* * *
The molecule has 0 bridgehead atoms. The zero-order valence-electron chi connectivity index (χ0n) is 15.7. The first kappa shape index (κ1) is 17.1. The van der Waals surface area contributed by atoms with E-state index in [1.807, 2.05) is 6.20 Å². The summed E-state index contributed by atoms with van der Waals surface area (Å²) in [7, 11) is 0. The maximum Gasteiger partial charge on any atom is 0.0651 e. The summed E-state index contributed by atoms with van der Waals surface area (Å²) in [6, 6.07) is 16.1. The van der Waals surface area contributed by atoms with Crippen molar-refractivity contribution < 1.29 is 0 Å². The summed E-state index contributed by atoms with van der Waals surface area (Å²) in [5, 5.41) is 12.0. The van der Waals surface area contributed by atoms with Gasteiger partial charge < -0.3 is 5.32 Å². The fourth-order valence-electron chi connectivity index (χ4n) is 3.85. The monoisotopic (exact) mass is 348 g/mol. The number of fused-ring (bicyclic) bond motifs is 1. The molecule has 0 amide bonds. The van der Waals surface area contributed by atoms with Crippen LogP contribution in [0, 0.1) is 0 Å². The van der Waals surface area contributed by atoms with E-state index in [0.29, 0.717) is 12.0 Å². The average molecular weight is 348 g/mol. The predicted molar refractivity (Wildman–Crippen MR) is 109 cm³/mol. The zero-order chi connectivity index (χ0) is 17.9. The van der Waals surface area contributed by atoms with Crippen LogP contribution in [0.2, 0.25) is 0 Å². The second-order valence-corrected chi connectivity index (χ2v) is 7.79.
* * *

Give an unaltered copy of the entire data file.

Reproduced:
The molecule has 0 bridgehead atoms. The zero-order valence-electron chi connectivity index (χ0n) is 15.7. The first kappa shape index (κ1) is 17.1. The van der Waals surface area contributed by atoms with E-state index in [1.807, 2.05) is 6.20 Å². The summed E-state index contributed by atoms with van der Waals surface area (Å²) in [7, 11) is 0. The maximum Gasteiger partial charge on any atom is 0.0651 e. The summed E-state index contributed by atoms with van der Waals surface area (Å²) in [6, 6.07) is 16.1. The van der Waals surface area contributed by atoms with Crippen molar-refractivity contribution < 1.29 is 0 Å². The summed E-state index contributed by atoms with van der Waals surface area (Å²) in [5, 5.41) is 12.0. The van der Waals surface area contributed by atoms with Gasteiger partial charge < -0.3 is 5.32 Å². The fourth-order valence-electron chi connectivity index (χ4n) is 3.85. The monoisotopic (exact) mass is 348 g/mol. The number of fused-ring (bicyclic) bond motifs is 1. The molecule has 0 amide bonds. The van der Waals surface area contributed by atoms with Crippen LogP contribution in [0, 0.1) is 0 Å². The van der Waals surface area contributed by atoms with E-state index in [0.29, 0.717) is 12.0 Å². The average molecular weight is 348 g/mol. The predicted molar refractivity (Wildman–Crippen MR) is 109 cm³/mol. The zero-order chi connectivity index (χ0) is 17.9. The van der Waals surface area contributed by atoms with Crippen LogP contribution in [0.2, 0.25) is 0 Å². The second-order valence-corrected chi connectivity index (χ2v) is 7.79.